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Returns to education across Europe: A comparative analysis for selected EU countries

  • Glocker, Daniela
  • Steiner, Viktor

Incentives to invest in higher education are affected by both the direct wage effect of human capital investments and the indirect wage effect resulting from lower unemployment risks and shorter spells in unemployment associated with higher educated. We analyse the returns to education in Austria, Germany, Italy, Sweden and the United Kingdom, countries which differ significantly regarding both their education systems and labour market structure. We estimate augmented Mincerian wage equations accounting for the effects of unemployment on individual wages using EU-SILC data. Across countries we find a high variation of the effect of education on unemployment duration. Overall, the returns to education are estimated to be the highest in the UK, and the lowest for Sweden. A wage decrease due to time spent in unemployment results in a decline in the hourly wages in Austria, Germany and Italy.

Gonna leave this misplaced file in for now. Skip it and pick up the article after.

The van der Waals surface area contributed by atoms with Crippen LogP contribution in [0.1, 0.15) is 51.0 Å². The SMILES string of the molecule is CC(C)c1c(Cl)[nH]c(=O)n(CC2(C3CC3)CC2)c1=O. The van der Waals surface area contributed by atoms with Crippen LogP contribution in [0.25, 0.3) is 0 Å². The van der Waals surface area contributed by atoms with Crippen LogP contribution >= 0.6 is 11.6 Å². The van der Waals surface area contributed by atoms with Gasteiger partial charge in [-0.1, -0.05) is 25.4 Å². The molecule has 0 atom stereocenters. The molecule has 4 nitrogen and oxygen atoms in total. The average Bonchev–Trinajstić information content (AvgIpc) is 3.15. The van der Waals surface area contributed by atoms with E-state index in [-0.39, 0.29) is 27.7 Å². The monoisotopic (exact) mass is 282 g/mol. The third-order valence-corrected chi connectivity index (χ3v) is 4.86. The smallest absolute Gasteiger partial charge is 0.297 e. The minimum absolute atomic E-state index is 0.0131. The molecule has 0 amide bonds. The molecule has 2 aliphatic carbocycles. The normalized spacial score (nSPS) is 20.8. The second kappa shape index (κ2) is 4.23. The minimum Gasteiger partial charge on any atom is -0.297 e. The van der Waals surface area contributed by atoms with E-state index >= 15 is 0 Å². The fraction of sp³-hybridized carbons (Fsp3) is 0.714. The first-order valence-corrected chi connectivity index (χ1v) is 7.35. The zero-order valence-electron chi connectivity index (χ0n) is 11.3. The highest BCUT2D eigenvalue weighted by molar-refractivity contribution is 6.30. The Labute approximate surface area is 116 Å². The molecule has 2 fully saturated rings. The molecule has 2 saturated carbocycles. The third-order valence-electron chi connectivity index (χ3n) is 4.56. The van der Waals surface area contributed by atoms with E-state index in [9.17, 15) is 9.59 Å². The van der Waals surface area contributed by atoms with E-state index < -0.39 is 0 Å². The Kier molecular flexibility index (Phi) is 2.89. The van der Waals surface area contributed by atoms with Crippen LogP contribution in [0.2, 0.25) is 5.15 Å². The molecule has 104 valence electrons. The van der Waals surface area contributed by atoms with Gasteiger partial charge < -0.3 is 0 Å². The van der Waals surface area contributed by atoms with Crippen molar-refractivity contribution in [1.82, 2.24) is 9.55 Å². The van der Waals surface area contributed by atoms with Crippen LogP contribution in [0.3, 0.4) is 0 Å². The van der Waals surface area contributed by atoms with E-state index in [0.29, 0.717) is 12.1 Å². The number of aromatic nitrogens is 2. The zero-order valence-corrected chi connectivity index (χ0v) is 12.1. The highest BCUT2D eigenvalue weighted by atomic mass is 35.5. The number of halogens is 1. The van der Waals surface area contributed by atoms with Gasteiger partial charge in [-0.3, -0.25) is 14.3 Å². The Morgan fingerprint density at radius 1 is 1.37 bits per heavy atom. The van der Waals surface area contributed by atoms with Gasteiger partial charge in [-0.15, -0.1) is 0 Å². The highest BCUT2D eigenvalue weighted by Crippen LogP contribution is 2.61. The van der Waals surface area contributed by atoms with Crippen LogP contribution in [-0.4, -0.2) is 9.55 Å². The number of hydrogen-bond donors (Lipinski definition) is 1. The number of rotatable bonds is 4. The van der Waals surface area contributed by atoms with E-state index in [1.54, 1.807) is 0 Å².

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Paper provided by Free University Berlin, School of Business & Economics in its series Discussion Papers with number 2011/15.

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Date of creation: 2011
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Handle: RePEc:zbw:fubsbe:201115
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  1. Viktor Steiner & Katharina Wrohlich, 2008. "Financial Student Aid and Enrollment into Higher Education: New Evidence from Germany," Discussion Papers of DIW Berlin 805, DIW Berlin, German Institute for Economic Research.
  2. Jacob A. Mincer, 1974. "Introduction to "Schooling, Experience, and Earnings"," NBER Chapters, in: Schooling, Experience, and Earnings, pages 1-4 National Bureau of Economic Research, Inc.
  3. Alan Krueger & Mikael Lindahl, 2000. "Education for Growth: Why and For Whom?," Working Papers 808, Princeton University, Department of Economics, Industrial Relations Section..
  4. Frank Fossen & Daniela Glocker, 2011. "Expected future earnings, taxation, and university enrollment," International Tax and Public Finance, Springer, vol. 18(6), pages 688-723, December.
  5. Orley Ashenfelter & John C. Ham, 1979. "Education, Unemployment and Earnings," Working Papers 501, Princeton University, Department of Economics, Industrial Relations Section..
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